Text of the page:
Complications arise when we move from concrete particulars and their relations to abstract concepts and universals and their relations, but, if one subscribes to a moderate realism, these abstract phenomena (such as mathematics and so on) can also be included as part of reality, in the sense that universals are instantiated in concrete particulars, although there is no separate realm where universals themselves exist (as in extreme Platonic realism).

In epistemology, realism entails that concrete particulars have a real existence that is independent of the act of human perception. The question of how abstract concepts and universals exist is still controversial.

The correspondence theory of truth was held by Plato, Aristotle, Carneades, Thomas Aquinas, Descartes, Locke, Leibniz, Hume, Kant, G. E. Moore, Bertrand Russell, and J. L. Austin.


In grammar, there are four types of sentences, as follows:
Types of Sentences
(1) Statements = Declarative sentences
(a) indicative statement = proposition
(b) negative (indicative) statement = proposition
(c) subjunctive

(2) Commands (imperatives), Wishes, Requests, Concessions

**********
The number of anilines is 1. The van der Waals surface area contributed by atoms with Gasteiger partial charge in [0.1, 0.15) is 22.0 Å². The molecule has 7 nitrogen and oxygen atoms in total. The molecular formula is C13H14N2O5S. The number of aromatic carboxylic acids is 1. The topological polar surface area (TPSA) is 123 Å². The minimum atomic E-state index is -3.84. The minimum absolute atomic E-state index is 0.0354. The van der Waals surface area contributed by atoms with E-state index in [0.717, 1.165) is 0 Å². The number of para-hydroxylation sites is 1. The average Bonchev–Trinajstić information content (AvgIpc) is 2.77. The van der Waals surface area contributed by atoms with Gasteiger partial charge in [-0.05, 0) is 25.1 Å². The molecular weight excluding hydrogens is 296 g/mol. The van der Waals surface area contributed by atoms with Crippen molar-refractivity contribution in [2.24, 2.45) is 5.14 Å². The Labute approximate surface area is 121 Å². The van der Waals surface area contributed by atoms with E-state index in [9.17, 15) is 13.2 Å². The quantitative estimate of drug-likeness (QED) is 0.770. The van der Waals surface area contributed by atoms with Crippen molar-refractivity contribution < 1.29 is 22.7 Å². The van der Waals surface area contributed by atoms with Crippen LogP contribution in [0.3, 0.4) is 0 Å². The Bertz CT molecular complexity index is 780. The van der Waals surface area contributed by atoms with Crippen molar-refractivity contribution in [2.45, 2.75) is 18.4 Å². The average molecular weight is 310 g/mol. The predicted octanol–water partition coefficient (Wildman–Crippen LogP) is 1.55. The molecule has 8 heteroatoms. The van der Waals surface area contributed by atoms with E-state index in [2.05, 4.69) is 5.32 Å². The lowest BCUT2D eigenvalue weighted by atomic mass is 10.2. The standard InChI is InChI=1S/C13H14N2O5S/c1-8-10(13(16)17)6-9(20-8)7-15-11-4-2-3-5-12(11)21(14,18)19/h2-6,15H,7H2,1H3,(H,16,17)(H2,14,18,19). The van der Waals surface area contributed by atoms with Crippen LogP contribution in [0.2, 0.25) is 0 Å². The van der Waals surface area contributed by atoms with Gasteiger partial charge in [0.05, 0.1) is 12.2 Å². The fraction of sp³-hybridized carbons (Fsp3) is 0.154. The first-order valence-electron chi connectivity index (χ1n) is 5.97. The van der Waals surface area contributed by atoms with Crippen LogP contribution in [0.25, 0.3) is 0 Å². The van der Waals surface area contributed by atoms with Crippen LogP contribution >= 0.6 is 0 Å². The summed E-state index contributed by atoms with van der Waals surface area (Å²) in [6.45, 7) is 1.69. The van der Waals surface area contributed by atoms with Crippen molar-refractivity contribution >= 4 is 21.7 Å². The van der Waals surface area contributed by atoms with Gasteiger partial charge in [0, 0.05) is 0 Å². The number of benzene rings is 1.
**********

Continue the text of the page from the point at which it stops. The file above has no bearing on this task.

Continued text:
(a) commands
(b) prohibitions (negative commands)
(c) wishes
(d) concession

(3) Questions
(a) Yes/no questions
(b) not yes/no questions

(4) Exclamations
(a) exclamatory sentences
(b) elliptical exclamatory sentences
(c) interjections
It is sentences of type (1) (a) and (b) that are propositions in the sense of logic and that have truth as a property.

Questions, commands, and exclamations do not have truth-value. This they are neither true nor false. There seems to be some confusion about whether a sentence in the subjunctive mood can have a truth value. A statement in the subjunctive mood asserts what ought to be, might be, may be, is believed to be, or hoped to be. A counterfactual conditional (or type of subjunctive conditional/remote conditional) is a statement of the form:
“if it had been the case that p, then it would have been the case that q” (a past tense subjunctive, implying in the antecedent that this refers to hypothetical events in the past), or

“if it were the case that p, then it would be the case that q” (implying possible present or future hypothetical situation or even a timeless one),
where the “if …” sentence is the subordinate clause (and protasis/antecedent), and the “then …” sentence is the main clause (and apodosis/consequent). In the counterfactual conditional we seem to need a protasis/antecedent that is false (and some argue that the antecedent must be false in a genuine counterfactual conditional).

For example, do sentences like this have truth?:
(1) It might rain tomorrow.
(2) It may have rained on Wednesday, 7 June 856 A.D. in Rome, Italy.
(3) That might be the same person I saw yesterday in the park.
(4) If Caesar had not been killed, then he would have conquered Parthia.
The status of such sentences and whether they have truth value seems controversial.


Scruton, R. 1994. Modern Philosophy: An Introduction and Survey, Sinclair-Stevenson, London.